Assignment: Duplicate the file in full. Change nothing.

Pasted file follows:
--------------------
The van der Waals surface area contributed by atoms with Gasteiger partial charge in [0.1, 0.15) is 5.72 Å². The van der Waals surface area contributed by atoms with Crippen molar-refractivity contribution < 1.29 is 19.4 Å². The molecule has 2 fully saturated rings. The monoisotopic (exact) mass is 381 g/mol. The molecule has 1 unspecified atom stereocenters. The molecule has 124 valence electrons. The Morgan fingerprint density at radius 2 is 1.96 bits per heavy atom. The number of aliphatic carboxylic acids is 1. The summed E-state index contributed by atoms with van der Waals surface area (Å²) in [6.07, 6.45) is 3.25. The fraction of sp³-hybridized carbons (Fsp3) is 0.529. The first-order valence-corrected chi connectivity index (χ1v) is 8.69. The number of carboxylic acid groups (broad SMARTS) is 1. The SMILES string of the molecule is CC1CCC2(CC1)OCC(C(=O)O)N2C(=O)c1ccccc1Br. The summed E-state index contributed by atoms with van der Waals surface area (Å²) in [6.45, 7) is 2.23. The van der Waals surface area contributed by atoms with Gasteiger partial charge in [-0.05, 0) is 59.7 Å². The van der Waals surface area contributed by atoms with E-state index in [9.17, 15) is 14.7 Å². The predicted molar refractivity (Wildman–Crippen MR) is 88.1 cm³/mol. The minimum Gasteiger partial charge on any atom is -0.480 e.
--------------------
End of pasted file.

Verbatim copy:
The van der Waals surface area contributed by atoms with Gasteiger partial charge in [0.1, 0.15) is 5.72 Å². The van der Waals surface area contributed by atoms with Crippen molar-refractivity contribution < 1.29 is 19.4 Å². The molecule has 2 fully saturated rings. The monoisotopic (exact) mass is 381 g/mol. The molecule has 1 unspecified atom stereocenters. The molecule has 124 valence electrons. The Morgan fingerprint density at radius 2 is 1.96 bits per heavy atom. The number of aliphatic carboxylic acids is 1. The summed E-state index contributed by atoms with van der Waals surface area (Å²) in [6.07, 6.45) is 3.25. The fraction of sp³-hybridized carbons (Fsp3) is 0.529. The first-order valence-corrected chi connectivity index (χ1v) is 8.69. The number of carboxylic acid groups (broad SMARTS) is 1. The SMILES string of the molecule is CC1CCC2(CC1)OCC(C(=O)O)N2C(=O)c1ccccc1Br. The summed E-state index contributed by atoms with van der Waals surface area (Å²) in [6.45, 7) is 2.23. The van der Waals surface area contributed by atoms with Gasteiger partial charge in [-0.05, 0) is 59.7 Å². The van der Waals surface area contributed by atoms with E-state index in [9.17, 15) is 14.7 Å². The predicted molar refractivity (Wildman–Crippen MR) is 88.1 cm³/mol. The minimum Gasteiger partial charge on any atom is -0.480 e.